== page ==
Evie is a bad cat with a bad cat’s view of life. She is small, smart and black and lived wild until she was caught by the cat rescuer who adopted her. Evie’s Diary reveals her contempt for her fellow felines and for her humans, the Earth Mother and Poor Roger, who are no match for Evie’s manipulative little brain.
What do people think it’s like living with an over-sexed, ginger pumpkin, two mad humans and a cast of feline misfits?
Forget about caring cats and hero cats; Evie is a bad cat with a bad cat’s view of life. She is small, smart and black and lived wild until she was caught by the lumpy old cat rescuer who ended up adopting her. Evie’s Diary reveals her contempt for her fellow felines and for her humans, the Earth Mother and Poor Roger, who are no match for Evie’s manipulative little brain. Evie finds herself living with a weird array of felines, including Benjamin Wobble, a porky ginger boy with mobility problems, Bella, a Persian resembling a hairy beetroot and the ancient, fur-covered coathanger, Bonnie Bun-Bun. Evie has harsh things to say about these creepy cats that suck up to the humans in return for goodies and cuddles, but has a grudging admiration for the wild cats that rampage around the garden.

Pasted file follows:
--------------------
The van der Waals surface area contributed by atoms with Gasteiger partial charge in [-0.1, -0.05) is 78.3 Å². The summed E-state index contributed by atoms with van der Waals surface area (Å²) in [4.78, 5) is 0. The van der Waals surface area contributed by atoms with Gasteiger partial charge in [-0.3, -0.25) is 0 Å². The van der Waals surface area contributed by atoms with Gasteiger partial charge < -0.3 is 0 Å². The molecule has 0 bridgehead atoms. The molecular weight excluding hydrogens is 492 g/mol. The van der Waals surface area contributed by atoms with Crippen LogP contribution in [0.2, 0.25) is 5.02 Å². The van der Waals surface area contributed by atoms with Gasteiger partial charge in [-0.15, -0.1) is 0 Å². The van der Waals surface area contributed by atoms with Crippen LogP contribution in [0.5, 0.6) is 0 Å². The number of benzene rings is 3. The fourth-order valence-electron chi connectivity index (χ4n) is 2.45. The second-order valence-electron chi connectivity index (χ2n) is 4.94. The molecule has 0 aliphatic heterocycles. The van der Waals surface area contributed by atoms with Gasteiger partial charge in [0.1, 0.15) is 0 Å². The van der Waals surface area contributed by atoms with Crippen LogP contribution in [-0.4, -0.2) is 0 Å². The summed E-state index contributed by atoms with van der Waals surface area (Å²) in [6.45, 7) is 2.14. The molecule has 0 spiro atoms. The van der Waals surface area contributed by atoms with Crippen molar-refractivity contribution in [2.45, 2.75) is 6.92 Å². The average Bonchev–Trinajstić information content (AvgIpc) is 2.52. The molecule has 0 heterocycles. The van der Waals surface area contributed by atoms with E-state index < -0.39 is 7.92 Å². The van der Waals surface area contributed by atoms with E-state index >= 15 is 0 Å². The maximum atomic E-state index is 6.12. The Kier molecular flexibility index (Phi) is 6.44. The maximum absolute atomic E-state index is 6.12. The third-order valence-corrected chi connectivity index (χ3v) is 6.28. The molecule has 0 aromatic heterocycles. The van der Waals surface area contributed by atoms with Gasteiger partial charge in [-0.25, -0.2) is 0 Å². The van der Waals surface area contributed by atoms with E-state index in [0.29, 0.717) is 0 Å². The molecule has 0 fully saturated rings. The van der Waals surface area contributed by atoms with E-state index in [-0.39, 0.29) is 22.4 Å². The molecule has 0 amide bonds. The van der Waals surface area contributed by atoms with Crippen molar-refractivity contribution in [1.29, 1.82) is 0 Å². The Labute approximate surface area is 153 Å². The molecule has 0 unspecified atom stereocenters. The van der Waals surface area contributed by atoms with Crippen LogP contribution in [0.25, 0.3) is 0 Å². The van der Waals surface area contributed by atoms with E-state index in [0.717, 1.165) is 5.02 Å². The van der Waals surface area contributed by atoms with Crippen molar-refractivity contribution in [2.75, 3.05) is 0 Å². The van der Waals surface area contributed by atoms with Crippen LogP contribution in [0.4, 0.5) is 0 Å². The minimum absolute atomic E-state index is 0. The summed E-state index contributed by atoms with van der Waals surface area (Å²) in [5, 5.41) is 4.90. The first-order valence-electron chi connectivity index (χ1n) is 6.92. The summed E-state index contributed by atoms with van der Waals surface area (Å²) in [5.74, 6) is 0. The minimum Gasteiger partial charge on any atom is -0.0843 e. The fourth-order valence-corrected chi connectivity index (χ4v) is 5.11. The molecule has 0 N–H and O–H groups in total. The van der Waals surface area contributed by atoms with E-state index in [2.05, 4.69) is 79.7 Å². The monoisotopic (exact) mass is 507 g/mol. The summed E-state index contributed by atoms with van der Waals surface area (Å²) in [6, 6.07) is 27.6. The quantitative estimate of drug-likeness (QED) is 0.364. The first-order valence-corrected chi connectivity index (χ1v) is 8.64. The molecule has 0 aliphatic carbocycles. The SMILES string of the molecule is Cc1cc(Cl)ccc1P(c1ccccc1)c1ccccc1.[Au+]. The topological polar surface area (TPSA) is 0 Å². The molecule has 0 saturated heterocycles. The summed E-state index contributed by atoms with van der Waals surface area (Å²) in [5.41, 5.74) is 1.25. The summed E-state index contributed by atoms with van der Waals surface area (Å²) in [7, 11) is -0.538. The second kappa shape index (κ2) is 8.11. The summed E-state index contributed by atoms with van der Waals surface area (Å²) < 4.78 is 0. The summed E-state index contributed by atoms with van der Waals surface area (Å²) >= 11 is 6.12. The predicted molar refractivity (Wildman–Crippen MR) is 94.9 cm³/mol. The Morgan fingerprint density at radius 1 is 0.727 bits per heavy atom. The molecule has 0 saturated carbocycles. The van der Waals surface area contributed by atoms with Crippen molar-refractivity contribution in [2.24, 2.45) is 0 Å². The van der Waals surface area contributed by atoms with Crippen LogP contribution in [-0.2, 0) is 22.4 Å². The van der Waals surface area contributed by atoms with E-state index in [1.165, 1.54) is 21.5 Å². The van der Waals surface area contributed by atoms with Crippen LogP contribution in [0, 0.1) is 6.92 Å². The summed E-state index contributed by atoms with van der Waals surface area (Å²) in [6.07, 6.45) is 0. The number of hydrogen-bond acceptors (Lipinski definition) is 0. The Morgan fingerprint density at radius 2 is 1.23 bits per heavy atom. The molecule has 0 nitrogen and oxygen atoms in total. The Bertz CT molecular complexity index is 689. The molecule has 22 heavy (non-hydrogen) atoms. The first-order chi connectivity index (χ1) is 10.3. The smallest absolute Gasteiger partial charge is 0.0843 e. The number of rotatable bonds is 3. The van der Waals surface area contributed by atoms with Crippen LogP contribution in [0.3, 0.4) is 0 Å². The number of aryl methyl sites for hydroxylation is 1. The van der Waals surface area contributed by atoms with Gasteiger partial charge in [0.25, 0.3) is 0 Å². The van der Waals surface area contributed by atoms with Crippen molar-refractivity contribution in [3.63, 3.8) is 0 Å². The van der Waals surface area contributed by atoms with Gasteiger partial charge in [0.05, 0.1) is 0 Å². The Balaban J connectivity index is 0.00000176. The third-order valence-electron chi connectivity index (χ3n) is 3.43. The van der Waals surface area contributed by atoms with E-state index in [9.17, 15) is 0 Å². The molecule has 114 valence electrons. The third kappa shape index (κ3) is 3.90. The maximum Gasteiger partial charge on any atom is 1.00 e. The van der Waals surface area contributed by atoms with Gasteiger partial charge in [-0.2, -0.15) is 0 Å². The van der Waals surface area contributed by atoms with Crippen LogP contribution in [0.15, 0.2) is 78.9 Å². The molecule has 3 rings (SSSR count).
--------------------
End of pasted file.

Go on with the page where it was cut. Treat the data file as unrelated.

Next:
The Earth Mother is involved in rescuing unwanted cats and kittens on behalf of the local Cats Protection Branch and Evie delights in tormenting the numerous waifs and strays. Occasionally, she is impressed by the appalling behaviour of these temporary residents, such as Frank, the blue-eyed vandal that imprisons the Earth Mother in the garage, and Griselda, the gorgeous girl that specialises in remodelling people’s faces. The real worry, of course, is the power exercised by such a dreadful cat over the Earth Mother and Poor Roger, proving once and for all that humans are well down the pecking order and should just be grateful that cats like Evie condescend to share their lives...
Evie’s Diary is a humorous work of adult fiction, narrated from a rescue cat’s point of view, that will appeal to feline lovers everywhere. Author Heather Cook has been inspired by James Herriot’s All Creatures Great and Small.
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